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Index to Creationist Claims,  edited by Mark Isaak,    Copyright © 2004
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Claim CH712:

Legends about dragons are really actual accounts of man meeting up with dinosaurs.


Taylor, Paul S., 1998. The Great Dinosaur Mystery and the Bible.


  1. Folklore does not require a physical basis. Leprechauns, the Loch Ness Monster, djinni, the tooth fairy, and other creatures have long survived in folklore without any bodies to examine.

  2. Men never met up with living dinosaurs.

  3. Dinosaurs need not be living to inspire myth and legend. In China, fossil bones (of all kinds of creatures, not just dinosaurs) have long been called dragon bones. Fossils of Protoceratops inspired legends of griffins (Mayor 2000). In Lakota myth, dinosaur fossils in the Badlands of South Dakota are attributed to river monsters (Erdoes and Ortiz 1984, 220-222). The Pawnee attribute fossils to a former race of giants (Grinnell 1961, 355-356).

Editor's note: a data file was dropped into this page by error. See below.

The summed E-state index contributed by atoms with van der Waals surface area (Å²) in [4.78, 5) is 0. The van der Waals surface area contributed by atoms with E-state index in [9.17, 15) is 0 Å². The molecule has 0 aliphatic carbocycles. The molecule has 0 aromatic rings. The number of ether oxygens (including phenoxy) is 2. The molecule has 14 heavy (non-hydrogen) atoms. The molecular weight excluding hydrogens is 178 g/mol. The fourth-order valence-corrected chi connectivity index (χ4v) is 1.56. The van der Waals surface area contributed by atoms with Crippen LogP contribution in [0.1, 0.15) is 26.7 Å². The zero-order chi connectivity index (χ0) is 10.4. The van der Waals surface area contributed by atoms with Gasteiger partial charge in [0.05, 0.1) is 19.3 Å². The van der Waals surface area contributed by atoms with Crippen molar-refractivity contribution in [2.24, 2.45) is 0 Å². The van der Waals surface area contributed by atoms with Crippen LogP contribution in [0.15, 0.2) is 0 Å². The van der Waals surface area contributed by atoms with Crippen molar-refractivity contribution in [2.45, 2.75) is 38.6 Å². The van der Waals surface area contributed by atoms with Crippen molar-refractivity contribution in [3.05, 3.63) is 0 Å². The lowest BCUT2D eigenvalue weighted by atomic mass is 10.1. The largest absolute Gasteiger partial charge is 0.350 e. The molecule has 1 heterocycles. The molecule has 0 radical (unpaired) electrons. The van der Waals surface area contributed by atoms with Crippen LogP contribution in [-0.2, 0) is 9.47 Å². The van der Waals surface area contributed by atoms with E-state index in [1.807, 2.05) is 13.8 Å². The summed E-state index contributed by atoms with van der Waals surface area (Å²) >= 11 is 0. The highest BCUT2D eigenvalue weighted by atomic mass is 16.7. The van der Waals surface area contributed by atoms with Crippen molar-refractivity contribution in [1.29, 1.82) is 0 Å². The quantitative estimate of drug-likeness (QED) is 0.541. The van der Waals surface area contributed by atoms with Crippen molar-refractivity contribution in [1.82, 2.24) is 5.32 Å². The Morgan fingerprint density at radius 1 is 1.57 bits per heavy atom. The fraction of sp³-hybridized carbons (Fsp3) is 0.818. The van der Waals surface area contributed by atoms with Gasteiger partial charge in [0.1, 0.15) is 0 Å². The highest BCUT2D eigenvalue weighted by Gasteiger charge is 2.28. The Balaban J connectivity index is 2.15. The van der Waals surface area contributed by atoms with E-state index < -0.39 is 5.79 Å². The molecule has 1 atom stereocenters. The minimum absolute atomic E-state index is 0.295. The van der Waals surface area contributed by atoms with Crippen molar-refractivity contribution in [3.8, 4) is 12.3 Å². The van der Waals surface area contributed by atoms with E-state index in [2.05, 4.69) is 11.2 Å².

1. Erdoes, Richard and Alfonso Ortiz, 1984. American Indian Myths and Legends, New York: Pantheon Books.
  2. Grinnell, George Bird, 1961. Pawnee Hero Stories and Folk-Tales, Lincoln: University of Nebraska Press; reprinted from Forest and Stream Publishing Company, New York, 1889.
  3. Mayor, Adrienne, 2000. The First Fossil Hunters, Princeton University Press.

Further Reading:

Jones, David E., 2000. An Instinct for Dragons. New York: Routledge.
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created 2003-9-24